Progression System

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Kaggle has implemented a progression system to recognize and reward users based on their contributions and achievements within the platform. This system consists of five tiers: Novice, Contributor, Expert, Master, and Grandmaster. Each tier is achieved by meeting specific criteria in competitions, datasets, kernels (code-sharing), and discussions.[22]

The highest and most prestigious tier, Kaggle Grandmaster, is awarded to users who demonstrate exceptional skills in data science and machine learning. Achieving this status is extremely challenging. As of April 4, 2023, out of 12 million Kaggle users, only 2,331 (about 1 out of every 5500 users) have reached the Master level.

Among these Masters, only 472 (approximately 1 out of every 5 Masters) have achieved the coveted Kaggle Grandmaster status.[23]

The other tiers in the progression system include:

The progression system serves to motivate users to continuously improve their skills and contribute to the Kaggle community.

See also


  1. ^ "A Beginner's Guide to Kaggle for Data Science". MUO. 2023-04-17. Retrieved 2023-06-10.
  2. ^ Lardinois, Frederic; Mannes, John; Lynley, Matthew (March 8, 2017). "Google is acquiring data science community Kaggle". Techcrunch. Archived from the original on March 8, 2017. Retrieved March 9, 2017.
  3. ^ "The exabyte revolution: how Kaggle is turning data scientists into rock stars". Wired UK. ISSN 1357-0978. Archived from the original on 30 September 2023. Retrieved 2023-09-30.
  4. ^ Mulcaster, Glenn (4 November 2011). "Local minnow the toast of Silicon Valley". The Sydney Morning Herald. Archived from the original on 30 September 2023.
  5. ^ Lichaa, Zachary. "Max Levchin Becomes Chairman Of Kaggle, A Startup That Helps NASA Solve Impossible Problems". Business Insider. Archived from the original on 30 September 2023.
  6. ^ "Welcome Kaggle to Google Cloud". Google Cloud Platform Blog. Archived from the original on 8 March 2017. Retrieved 2018-08-19.
  7. ^ "Unique Kaggle Users".
  8. ^ Markoff, John (24 November 2012). "Scientists See Advances in Deep Learning, a Part of Artificial Intelligence". The New York Times. Retrieved 2018-08-19.
  9. ^ "We've passed 1 million members". Kaggle Winner's Blog. 2017-06-06. Retrieved 2018-08-19.
  10. ^ Wali, Kartik (2022-06-08). "Kaggle gets new CEO, founders quit after a decade". Analytics India Magazine. Retrieved 2023-06-10.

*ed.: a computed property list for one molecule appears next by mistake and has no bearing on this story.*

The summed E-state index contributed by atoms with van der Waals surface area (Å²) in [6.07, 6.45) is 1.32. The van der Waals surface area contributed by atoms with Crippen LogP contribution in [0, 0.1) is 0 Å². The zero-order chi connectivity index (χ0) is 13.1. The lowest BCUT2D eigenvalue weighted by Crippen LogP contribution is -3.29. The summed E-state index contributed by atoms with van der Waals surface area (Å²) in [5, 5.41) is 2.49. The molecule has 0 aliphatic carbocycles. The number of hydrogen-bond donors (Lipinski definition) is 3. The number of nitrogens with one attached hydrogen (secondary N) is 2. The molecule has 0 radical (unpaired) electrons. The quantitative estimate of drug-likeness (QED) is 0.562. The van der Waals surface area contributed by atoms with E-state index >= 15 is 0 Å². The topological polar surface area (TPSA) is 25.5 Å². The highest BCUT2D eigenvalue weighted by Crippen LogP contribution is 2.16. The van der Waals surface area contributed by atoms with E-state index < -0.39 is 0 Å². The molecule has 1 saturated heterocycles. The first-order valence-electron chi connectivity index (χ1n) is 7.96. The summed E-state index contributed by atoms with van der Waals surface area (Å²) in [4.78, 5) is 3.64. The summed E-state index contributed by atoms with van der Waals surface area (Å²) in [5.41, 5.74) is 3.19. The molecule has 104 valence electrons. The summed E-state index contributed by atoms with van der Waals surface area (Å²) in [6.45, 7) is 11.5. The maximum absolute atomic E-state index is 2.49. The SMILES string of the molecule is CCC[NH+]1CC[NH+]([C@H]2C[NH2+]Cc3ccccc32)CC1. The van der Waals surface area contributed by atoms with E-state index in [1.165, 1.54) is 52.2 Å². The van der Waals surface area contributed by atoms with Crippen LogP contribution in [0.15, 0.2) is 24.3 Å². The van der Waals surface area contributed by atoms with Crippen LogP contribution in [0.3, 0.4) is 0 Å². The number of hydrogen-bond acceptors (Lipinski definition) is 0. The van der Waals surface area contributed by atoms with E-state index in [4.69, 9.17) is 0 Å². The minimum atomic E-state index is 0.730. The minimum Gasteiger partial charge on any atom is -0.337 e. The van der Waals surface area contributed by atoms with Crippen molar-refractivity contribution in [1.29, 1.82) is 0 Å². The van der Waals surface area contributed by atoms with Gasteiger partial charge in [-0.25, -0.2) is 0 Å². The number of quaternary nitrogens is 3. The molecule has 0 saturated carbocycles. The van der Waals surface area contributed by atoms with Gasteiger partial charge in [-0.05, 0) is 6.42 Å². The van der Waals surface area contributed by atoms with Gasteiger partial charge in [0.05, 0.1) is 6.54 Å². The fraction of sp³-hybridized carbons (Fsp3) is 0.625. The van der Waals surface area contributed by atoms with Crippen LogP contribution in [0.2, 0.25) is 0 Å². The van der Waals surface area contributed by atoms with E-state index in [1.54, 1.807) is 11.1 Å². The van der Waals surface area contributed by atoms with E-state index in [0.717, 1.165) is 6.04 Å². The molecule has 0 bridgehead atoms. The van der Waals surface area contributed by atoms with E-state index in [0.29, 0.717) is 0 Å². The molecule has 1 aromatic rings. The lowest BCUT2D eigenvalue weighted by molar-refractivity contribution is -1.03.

11. ^ "[Product Launch] Introducing Kaggle Models | Data Science and Machine Learning".
  12. ^ Byrne, Ciara (December 12, 2011). "Kaggle launches competition to help Microsoft Kinect learn new gestures". VentureBeat. Retrieved 13 December 2011.
  13. ^ Wigglesworth, Robin (March 8, 2017). "Hedge funds adopt novel methods to hunt down new tech talent". The Financial Times. United Kingdom. Retrieved October 29, 2017.
  14. ^ "The machine learning community takes on the Higgs". Symmetry Magazine. July 15, 2014. Retrieved 14 January 2015.
  15. ^ Kaggle. "Terms and Conditions - Kaggle".
  16. ^ Kaggle. "Kaggle in Class". Archived from the original on 2011-06-16. Retrieved 2011-08-12.
  17. ^ Carpenter, Jennifer (February 2011). "May the Best Analyst Win". Science Magazine. Vol. 331, no. 6018. pp. 698–699. doi:10.1126/science.331.6018.698. Retrieved 1 April 2011.
  18. ^ Sonas, Jeff (20 February 2011). "The Deloitte/FIDE Chess Rating Challenge". Chessbase. Retrieved 3 May 2011.
  19. ^ Foo, Fran (April 6, 2011). "Smartphones to predict NSW travel times?". The Australian. Retrieved 3 May 2011.
  20. ^ "NIPS 2014 Workshop on High-energy Physics and Machine Learning". JMLR W&CP. Vol. 42.
  21. ^ Athanasopoulos, George; Hyndman, Rob (2011). "The Value of Feedback in Forecasting Competitions" (PDF). International Journal of Forecasting. Vol. 27. pp. 845–849. Archived from the original (PDF) on 2019-02-16. Retrieved 2022-03-04.
  22. ^ "Kaggle Progression System". Kaggle. Retrieved 2023-04-03.
  23. ^ Carl McBride Ellis (2022-02-10). "Kaggle in Numbers". Kaggle. Retrieved 2023-11-01.

Further reading